Do you take any other dance classes?

I only take ballet. But whenever I’m traveling for work or fun, I try to find studio to take a class in that city.  So far I’ve taken classes in New York at a few studios, {Broadway Dance Center was by far my favorite} and Toronto at the National Ballet of Canada.  Toronto was very cool since you are in the same building as the professional company!

What are your hobbies outside of ballet?

Ballet has definitely become #1 on my list in the last year but I also like photography and exploring LA. I try to go somewhere new once a week.

What advice would you like to give to those who want to start ballet or have just started?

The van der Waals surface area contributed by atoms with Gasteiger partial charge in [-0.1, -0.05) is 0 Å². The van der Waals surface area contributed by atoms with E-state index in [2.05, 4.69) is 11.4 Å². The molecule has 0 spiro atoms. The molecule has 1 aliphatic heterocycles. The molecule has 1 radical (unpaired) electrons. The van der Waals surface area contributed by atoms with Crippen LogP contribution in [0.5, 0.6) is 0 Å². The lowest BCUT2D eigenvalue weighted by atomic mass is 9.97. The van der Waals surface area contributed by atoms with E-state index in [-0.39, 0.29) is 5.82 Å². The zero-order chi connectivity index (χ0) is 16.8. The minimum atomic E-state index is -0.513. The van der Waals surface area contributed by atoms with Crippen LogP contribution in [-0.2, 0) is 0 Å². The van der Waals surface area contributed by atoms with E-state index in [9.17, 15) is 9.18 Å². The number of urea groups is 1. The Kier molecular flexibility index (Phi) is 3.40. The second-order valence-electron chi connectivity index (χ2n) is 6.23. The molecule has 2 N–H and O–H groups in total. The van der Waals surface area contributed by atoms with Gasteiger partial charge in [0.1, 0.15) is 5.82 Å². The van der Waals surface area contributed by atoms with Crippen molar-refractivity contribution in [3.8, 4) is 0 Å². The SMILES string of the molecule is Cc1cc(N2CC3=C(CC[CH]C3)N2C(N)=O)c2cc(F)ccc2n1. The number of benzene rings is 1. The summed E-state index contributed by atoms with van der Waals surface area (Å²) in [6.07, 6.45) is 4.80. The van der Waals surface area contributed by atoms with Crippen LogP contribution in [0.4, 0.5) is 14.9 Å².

Keep at it! It is frustrating, difficult and sometimes a little painful {I STILL get sore!} but don’t let a bad class discourage you. Everyone learns at their own speed and when things start to come together, it is totally worth it.

Anything else you’d like to add?

I was fortunate to be able to share my ballet experience on video not long ago and I hope that if anyone is nervous or not sure about taking ballet as an adult, my story helps them feel like this is something they can take on. It’s also really cool to have a record of my dancing so that next year {and beyond} I’ll be able to see my continued growth.

Do you have a blog?

Yes – Surf and Hydrangeas. It is more of a lifestyle blog, and not all about ballet, but I do write ballet related posts a couple times a month.

Adagio Tips from Ballerinas by Night

I’ve shared a lot of allegro tips lately, so here’s some adagio tips!